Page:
Versatile, good quality, well-designed gloves for those whose hands are always too cold or too warm
Weight: 116g Contact: www.goreapparel.co.uk
Designed to be an innovative approach to crossover conditions, these Gore Bike Wear Fusion Windstopper Soft Shell Gloves emulate a shooting glove in style (except with long fingers, and hopefully no gun!), using a tuck-away hood to cover the last three fingers when descending or when the temperature just nudges chilly.
The hood bit leaves the thumb and forefinger free for better dexterity but cosies the other fingers up against each other for added warmth. When not in use, the hood pops back into a pouch on the front of the glove, helped out by an elasticated pull cord near the cuff (which also tucks away).
Foam and gel panels in the palms are intended to give extra comfort, while reflective logos and dashes on the tips of the fingers add to visibility (as does the particularly visible hi viz yellow colour of the option I tested).
The warmth level of these gloves wasn't quite as cosy as some of Gore's other softshell gloves, but was good for anything down to about 7 degrees or so in my opinion, and was very wind resistant as well as decently water repellent. Using the hoods I did notice a small increase in warmth, which was welcome for long descents, and they didn't interfere too badly with braking or changing gear. Try as I might, I couldn't manage to pop the hoods over whilst riding, although taking them off was easier, especially with the help of the elastic drawcord. The whole affair did end up slightly ungainly when done while in motion, but that's a bit beside the point really. The foam and gel padding made for a comfortable ride, and the long neat cuffs worked well with the rest of the design to keep hands a good temperature.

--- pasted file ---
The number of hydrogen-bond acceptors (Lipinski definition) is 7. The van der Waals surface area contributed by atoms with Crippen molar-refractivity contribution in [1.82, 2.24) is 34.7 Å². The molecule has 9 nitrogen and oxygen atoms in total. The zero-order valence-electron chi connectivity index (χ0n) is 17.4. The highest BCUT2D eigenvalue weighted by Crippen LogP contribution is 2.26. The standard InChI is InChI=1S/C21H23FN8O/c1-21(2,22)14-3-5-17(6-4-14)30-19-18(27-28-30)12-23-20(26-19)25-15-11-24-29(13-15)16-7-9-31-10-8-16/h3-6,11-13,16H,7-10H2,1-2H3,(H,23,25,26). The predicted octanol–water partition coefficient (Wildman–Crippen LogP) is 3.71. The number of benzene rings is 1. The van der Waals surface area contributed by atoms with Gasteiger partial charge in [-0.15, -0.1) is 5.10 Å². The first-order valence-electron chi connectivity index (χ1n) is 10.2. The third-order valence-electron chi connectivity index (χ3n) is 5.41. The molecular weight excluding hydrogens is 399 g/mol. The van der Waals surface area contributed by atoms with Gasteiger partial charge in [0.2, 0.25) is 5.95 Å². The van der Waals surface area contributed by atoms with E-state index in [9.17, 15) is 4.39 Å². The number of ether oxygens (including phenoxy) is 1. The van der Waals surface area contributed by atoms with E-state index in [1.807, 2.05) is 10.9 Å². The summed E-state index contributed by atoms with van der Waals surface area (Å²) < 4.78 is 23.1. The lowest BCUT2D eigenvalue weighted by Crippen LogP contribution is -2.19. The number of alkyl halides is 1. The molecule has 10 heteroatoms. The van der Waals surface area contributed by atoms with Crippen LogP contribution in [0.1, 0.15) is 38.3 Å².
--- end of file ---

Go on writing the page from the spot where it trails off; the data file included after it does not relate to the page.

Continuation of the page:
These are unisex gloves, and the size small I tried was roughly equivalent to a Gore women's gloves size Medium, although with a slightly different fit in the fingers (marginally shorter in the fingers than the female specific gloves).
Versatile, good quality, well-designed gloves for those whose hands are always too cold or too warm.
road.cc test report
Make and model: Gore Bike Wear Fusion Windstopper Soft Shell Gloves
Size tested: Small/EU6
Tell us what the product is for, and who it's aimed at. What do the manufacturers say about it? How does that compare to your own feelings about it?
Aimed at changeable or borderline weather conditions where extra warmth may be required at times.
Tell us some more about the technical aspects of the product?
Polyester soft shell fabric
Gel and foam panels in palms
Reflective logos and accents
Silicone coated palm for grip
Elastic drawcord for removing optional extra "hood"
Hood tucks away in back of glove, drawcord tucks away in wrist pouch.
Machine washable at 30
Available in sizes S-XXL
Very well made from excellent materials.
Some increase in warmth levels on using the optional extra hood. Otherwise, a good wind resistant glove with enough warmth for most conditions.
Well made, but I have mu doubts about the longevity of the elastic pull cord for the glove hood.
Not a bad weight for winter gloves.
Not bad value at all for a versatile glove. A good investment for those who find their hands moving between states of too warm and too cold.
Tell us how the product performed overall when used for its designed purpose
Performed very well.
Tell us what you particularly liked about the product
Versatility, high levels of signalling visibility with hi viz colour option, comfort.
Tell us what you particularly disliked about the product
Slightly gimmicky way the optional hood was implemented resulting in a sometimes bulky rear to the glove.
Did you enjoy using the product? Yes.
Would you consider buying the product? Possibly.
Would you recommend the product to a friend? Probably.
Anything further to say about the product in conclusion?
A neat design and a well considered glove, offering protection in a good range of conditions, but just a bit fiddly.
About the tester
I usually ride: My best bike is:
I've been riding for: 10-20 years I ride: Most days I would class myself as: Experienced
I regularly do the following types of riding: commuting, touring, general fitness riding, mtb,